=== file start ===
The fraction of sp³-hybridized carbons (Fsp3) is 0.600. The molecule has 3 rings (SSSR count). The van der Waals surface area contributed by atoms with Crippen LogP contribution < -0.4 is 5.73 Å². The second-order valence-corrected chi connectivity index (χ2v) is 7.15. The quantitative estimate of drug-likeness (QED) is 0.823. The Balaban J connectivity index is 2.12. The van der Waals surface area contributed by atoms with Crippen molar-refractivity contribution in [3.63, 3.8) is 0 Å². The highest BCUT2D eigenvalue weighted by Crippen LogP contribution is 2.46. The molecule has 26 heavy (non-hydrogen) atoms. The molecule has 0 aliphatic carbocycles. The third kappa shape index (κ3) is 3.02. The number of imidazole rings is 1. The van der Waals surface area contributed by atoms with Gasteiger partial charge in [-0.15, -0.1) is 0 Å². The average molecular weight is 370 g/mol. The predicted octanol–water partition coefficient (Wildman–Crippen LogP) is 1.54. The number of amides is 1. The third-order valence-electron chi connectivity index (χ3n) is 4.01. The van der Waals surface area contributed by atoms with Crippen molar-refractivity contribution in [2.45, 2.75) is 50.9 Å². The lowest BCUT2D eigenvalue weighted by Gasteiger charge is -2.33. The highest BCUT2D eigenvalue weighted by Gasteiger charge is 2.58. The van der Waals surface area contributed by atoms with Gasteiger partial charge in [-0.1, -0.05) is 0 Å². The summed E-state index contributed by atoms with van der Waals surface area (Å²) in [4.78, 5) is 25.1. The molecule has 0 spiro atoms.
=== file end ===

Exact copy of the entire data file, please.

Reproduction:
The fraction of sp³-hybridized carbons (Fsp3) is 0.600. The molecule has 3 rings (SSSR count). The van der Waals surface area contributed by atoms with Crippen LogP contribution < -0.4 is 5.73 Å². The second-order valence-corrected chi connectivity index (χ2v) is 7.15. The quantitative estimate of drug-likeness (QED) is 0.823. The Balaban J connectivity index is 2.12. The van der Waals surface area contributed by atoms with Crippen molar-refractivity contribution in [3.63, 3.8) is 0 Å². The highest BCUT2D eigenvalue weighted by Crippen LogP contribution is 2.46. The molecule has 26 heavy (non-hydrogen) atoms. The molecule has 0 aliphatic carbocycles. The third kappa shape index (κ3) is 3.02. The number of imidazole rings is 1. The van der Waals surface area contributed by atoms with Gasteiger partial charge in [-0.15, -0.1) is 0 Å². The average molecular weight is 370 g/mol. The predicted octanol–water partition coefficient (Wildman–Crippen LogP) is 1.54. The number of amides is 1. The third-order valence-electron chi connectivity index (χ3n) is 4.01. The van der Waals surface area contributed by atoms with Crippen molar-refractivity contribution in [2.45, 2.75) is 50.9 Å². The lowest BCUT2D eigenvalue weighted by Gasteiger charge is -2.33. The highest BCUT2D eigenvalue weighted by Gasteiger charge is 2.58. The van der Waals surface area contributed by atoms with Gasteiger partial charge in [-0.1, -0.05) is 0 Å². The summed E-state index contributed by atoms with van der Waals surface area (Å²) in [4.78, 5) is 25.1. The molecule has 0 spiro atoms.